Alarm bells go off in Japan as the sun sets on Kashima and Shimuzu

  • Other Sport
  • Sunday, 16 Mar 2003

KUALA LUMPUR: The fall of Japanese clubs has raised alarm bells in the land of the rising sun as both Kashima Antlers and Shimizu S-Pulse were favoured at least to qualify for the semi finals of the US$3 million Asian Football Confederation (AFC)  

Champions League. 

However, their early exits due to shock losses in their second match, Kashima against Chinese side Shanghai Shenhua and Shimizu against Seongnam Ilhwa Chunma of Korea signalled a black day for Japanese football whose league is regarded as the strongest and most popular in Asia. 

Kashima were beaten 3-4 by a fighting Shanghai side while Shimizu were done for by a late goal from K-League's Most Valuable Player Kim Dae-eui to exit from the tournament. 

“I think we showed with our victory over Kashima Antlers that Chinese football is not so far behind Japan. They did not play to their potential, possibly because of the heat, but the conditions were the same for us.  

“It was a great result for Chinese football,” explained Shanghai coach Wu Jingui after the euphoria of their victory. 

Indeed, Kashima who were one of the eight seeded teams in the competition came in with impressive credentials and were touted as one of the teams who might go all the way to the final. 

Shanghai now face Thai club BEC Tero Sasana in their final group match knowing that victory will likely bring with it the prize of a semi-final spot.  

If Shanghai defeat BEC, Taejon Citizen can still pip them if they record a big win over already-eliminated Kashima Antlers.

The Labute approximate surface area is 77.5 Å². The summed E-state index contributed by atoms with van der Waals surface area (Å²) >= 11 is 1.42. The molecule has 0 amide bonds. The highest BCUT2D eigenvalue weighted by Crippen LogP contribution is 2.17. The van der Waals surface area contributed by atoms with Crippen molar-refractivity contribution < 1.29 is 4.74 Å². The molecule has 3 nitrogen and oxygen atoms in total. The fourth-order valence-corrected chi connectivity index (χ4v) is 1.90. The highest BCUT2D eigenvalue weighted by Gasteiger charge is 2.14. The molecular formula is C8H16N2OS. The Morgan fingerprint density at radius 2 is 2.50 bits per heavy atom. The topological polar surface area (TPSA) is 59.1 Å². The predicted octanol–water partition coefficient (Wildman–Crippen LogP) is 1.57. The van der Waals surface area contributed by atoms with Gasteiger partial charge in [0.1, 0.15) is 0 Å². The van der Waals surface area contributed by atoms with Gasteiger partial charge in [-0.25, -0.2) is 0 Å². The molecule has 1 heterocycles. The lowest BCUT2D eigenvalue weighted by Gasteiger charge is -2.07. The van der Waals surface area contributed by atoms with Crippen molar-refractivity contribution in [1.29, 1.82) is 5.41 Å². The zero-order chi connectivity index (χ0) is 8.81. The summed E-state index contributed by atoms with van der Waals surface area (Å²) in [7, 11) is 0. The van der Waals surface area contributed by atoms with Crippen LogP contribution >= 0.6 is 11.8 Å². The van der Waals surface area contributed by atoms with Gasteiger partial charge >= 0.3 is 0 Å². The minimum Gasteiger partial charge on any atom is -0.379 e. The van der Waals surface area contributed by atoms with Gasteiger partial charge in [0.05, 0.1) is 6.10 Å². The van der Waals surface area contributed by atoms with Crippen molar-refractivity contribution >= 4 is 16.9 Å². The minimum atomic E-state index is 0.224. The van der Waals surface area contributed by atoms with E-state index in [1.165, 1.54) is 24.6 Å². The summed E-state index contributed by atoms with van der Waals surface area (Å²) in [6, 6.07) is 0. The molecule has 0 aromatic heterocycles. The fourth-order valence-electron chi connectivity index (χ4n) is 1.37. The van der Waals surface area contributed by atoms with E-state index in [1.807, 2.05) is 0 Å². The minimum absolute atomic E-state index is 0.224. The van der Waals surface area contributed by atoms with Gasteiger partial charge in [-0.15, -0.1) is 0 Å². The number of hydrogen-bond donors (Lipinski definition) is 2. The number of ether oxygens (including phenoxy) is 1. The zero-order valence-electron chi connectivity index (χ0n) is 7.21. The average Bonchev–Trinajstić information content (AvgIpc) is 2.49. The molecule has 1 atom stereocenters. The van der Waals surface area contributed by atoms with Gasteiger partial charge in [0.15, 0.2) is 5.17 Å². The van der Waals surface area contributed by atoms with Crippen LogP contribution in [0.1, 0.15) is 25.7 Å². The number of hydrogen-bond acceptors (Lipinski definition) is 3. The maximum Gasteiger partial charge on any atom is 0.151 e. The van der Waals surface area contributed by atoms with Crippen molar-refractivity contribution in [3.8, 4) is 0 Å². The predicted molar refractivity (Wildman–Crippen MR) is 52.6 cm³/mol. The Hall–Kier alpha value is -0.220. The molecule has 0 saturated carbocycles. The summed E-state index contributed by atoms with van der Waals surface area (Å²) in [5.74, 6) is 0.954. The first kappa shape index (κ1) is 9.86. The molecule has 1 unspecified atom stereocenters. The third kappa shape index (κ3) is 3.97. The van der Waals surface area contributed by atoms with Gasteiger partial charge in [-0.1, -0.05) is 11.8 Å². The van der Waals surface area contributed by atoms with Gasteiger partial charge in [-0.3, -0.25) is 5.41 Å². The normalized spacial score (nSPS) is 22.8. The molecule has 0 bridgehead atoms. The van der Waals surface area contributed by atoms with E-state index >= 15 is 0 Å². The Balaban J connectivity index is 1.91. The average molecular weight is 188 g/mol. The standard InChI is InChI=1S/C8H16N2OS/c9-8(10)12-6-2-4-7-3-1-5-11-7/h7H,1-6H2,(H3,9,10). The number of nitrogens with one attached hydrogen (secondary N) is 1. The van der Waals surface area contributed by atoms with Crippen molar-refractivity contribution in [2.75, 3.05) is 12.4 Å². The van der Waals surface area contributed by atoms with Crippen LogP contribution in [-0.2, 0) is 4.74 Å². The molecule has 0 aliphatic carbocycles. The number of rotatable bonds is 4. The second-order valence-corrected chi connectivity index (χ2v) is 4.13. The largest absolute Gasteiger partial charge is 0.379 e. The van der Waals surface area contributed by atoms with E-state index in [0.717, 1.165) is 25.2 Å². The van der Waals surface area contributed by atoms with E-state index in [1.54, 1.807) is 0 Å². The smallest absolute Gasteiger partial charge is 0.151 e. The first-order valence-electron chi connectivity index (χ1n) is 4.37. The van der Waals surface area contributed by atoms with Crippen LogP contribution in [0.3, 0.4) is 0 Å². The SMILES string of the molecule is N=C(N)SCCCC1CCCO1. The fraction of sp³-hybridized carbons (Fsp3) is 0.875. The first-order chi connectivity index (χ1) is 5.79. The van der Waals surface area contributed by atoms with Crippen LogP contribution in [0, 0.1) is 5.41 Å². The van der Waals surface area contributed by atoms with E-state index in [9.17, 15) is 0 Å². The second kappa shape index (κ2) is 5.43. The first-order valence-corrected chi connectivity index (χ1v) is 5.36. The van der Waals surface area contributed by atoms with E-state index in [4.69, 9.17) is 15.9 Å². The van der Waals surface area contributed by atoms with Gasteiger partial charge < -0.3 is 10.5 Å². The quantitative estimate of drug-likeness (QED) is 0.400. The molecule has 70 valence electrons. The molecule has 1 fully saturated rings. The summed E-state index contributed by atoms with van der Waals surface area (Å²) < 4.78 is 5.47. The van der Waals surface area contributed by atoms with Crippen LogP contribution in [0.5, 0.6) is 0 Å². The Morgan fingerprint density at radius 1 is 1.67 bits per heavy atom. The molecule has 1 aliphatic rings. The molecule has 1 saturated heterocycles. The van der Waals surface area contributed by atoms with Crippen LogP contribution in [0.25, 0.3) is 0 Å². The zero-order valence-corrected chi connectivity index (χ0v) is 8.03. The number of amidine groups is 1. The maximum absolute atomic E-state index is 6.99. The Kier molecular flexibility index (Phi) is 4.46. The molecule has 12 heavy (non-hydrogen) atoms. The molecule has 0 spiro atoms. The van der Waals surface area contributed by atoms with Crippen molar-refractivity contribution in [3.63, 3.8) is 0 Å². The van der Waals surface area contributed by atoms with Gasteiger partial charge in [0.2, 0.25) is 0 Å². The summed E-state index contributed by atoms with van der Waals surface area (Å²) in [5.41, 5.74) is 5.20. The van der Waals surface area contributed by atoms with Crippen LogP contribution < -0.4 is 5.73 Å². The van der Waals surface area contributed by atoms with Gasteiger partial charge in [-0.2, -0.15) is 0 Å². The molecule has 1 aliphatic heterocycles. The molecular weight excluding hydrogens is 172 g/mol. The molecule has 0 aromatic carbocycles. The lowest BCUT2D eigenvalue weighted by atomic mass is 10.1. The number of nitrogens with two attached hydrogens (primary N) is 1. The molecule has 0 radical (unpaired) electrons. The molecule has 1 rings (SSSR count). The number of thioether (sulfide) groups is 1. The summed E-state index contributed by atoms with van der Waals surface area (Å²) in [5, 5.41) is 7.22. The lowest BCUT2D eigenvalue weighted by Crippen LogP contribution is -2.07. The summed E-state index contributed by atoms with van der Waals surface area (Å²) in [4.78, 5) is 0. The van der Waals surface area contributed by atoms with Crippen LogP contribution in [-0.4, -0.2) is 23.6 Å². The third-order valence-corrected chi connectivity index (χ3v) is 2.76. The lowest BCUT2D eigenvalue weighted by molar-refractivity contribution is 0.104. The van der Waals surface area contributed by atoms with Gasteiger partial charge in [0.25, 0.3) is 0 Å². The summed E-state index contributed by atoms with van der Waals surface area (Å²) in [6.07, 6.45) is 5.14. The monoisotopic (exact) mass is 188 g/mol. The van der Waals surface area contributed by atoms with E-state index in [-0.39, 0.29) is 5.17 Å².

Seongnam’s success over Shimizu in Group B signalled yet another triumph for Korean football which dominated last year’s Asian football scene from youth level, winning the Asian U-17 and U-20 titles to senior level and reaching the 2002 FIFA World Cup semi finals. 

Ironically, Shimizu employs Korean World Cup hero Ahn Jung-hwan and he put a goal against his compatriots, only for them to rise to the occasion and defeat Jung-hwan's team. 

Since their success in the 2002 World Cup, Korean football has been on the rise and Seongnam’s victory over the high profile Shimizu side is yet another exciting chapter in the Korean success story. They kicked off their AFC Champions League campaign with a 6-0 thrashing of Thai club Osotspa. 

A victory or a draw in their last AFC Champions League Group B match against China’s Dalian Shide would top it off and give them a berth in the semi finals. 

For Dalian, only a win would ensure a place in the semi finals as they trail group leaders Seongnam by two points. 

The semi-final berth in Group D has already been decided with Uzbekistan side Pakhtakor clinching their last four place.  

The Tashkent giants were unbeaten and did not concede any goals in their matches against Iran’s Pirouzi, Al Talaba of Iraq and Nisa of Turkmenistan. 

They now await the Group A winners in the semi finals. 

Former Senegal coach Bruno Metsu has been doing a wonderful job at Al Ain of United Arab Emirates in Group C and they now look favourites to qualify for the semi finals from that group. 

As he did with Senegal at the 2002 World Cup, Metsu has weaved his magic to take his team to wins in as many matches, including a 1-0 triumph over Asian heavyweight, Al Hilal of Saudi Arabia.  

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